The Vilna Question was not the only object of Lithuanian foreign policy. An attempt was also made to convince the League to recognise its right to annex Memel (Klaipeda). The Treaty of Versailles had separated Memel from Germany

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on the grounds that the majority of its population was Lithuanian, and since France and Poland opposed the German position, Memel was turned over to independent Lithuania.5

The Lithuanian political efforts to obtain international recognition and support for its claims concerning Vilna and Memel had important consequences for the status of the Jewish minority in Lithuania. The Lithuanian leadership sought to use Jewish influence in the West in order to break Lithuania's political isolation. The support of the Jews was also vital to the new state, which was fighting for its existence. The Jews were the largest national minority. According to the census held in 1923, the Jews numbered 153 743 (7.5 per cent of the total). Moreover, the Jews formed 40 per cent of the population of Vilna. Any state which sought to rule the city could not ignore this fact.6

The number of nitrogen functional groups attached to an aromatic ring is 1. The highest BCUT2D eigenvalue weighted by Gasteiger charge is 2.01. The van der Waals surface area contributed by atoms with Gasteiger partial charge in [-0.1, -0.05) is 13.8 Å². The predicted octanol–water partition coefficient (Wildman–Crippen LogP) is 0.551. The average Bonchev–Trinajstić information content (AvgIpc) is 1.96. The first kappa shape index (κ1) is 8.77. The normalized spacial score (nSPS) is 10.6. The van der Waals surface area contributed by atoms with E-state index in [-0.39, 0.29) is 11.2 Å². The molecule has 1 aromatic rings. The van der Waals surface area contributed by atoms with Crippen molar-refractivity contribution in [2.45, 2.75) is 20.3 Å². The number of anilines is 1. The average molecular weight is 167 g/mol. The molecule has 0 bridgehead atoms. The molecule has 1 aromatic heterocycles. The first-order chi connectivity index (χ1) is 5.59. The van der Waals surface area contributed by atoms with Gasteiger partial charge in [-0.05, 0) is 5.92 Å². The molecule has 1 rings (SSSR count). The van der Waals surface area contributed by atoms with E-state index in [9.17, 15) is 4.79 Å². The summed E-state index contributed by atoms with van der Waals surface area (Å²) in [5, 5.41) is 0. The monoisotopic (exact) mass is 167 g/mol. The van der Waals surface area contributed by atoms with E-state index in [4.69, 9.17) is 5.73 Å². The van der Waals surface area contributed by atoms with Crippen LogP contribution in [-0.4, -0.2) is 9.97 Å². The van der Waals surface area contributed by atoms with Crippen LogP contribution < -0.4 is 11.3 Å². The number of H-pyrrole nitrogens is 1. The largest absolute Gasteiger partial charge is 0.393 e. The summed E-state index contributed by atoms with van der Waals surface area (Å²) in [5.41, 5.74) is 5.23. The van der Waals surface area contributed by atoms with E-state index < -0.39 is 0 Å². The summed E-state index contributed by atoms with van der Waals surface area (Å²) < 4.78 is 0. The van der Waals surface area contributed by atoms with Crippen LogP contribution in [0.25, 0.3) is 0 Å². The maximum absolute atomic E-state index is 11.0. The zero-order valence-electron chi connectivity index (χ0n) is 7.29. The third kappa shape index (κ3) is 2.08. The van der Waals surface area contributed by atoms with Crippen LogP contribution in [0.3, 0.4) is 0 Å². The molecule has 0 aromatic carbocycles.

The Lithuanian representatives to the Peace Conference at Versailles declared that the new republic had accepted the right of the Lithuanian Jews to national autonomy. The Lithuanian government ratified this obligation on its admission to the League of Nations. By that time a minister for Jewish affairs had already been appointed, the first being Dr Jacob Wygodsky who was one of three Jewish ministers in the first Lithuanian government. When the Lithuanian government moved to Kovno, Wygodsky remained in Vilna and was replaced by Mordecai (Max) Soloveichik, one of the leading communal and Zionist activists in Kovno. A Jewish National Council was appointed headed by Shimon Rosenbaum, and the Jewish community (Kehillah) was recognised as an authorised institution for religious and social affairs. The Kehillah was also empowered to impose taxes in order to finance its activities. Two communal conferences were held in Kovno in 1920 and in 1922, and delegates from all the Jewish communities in Lithuania participated.7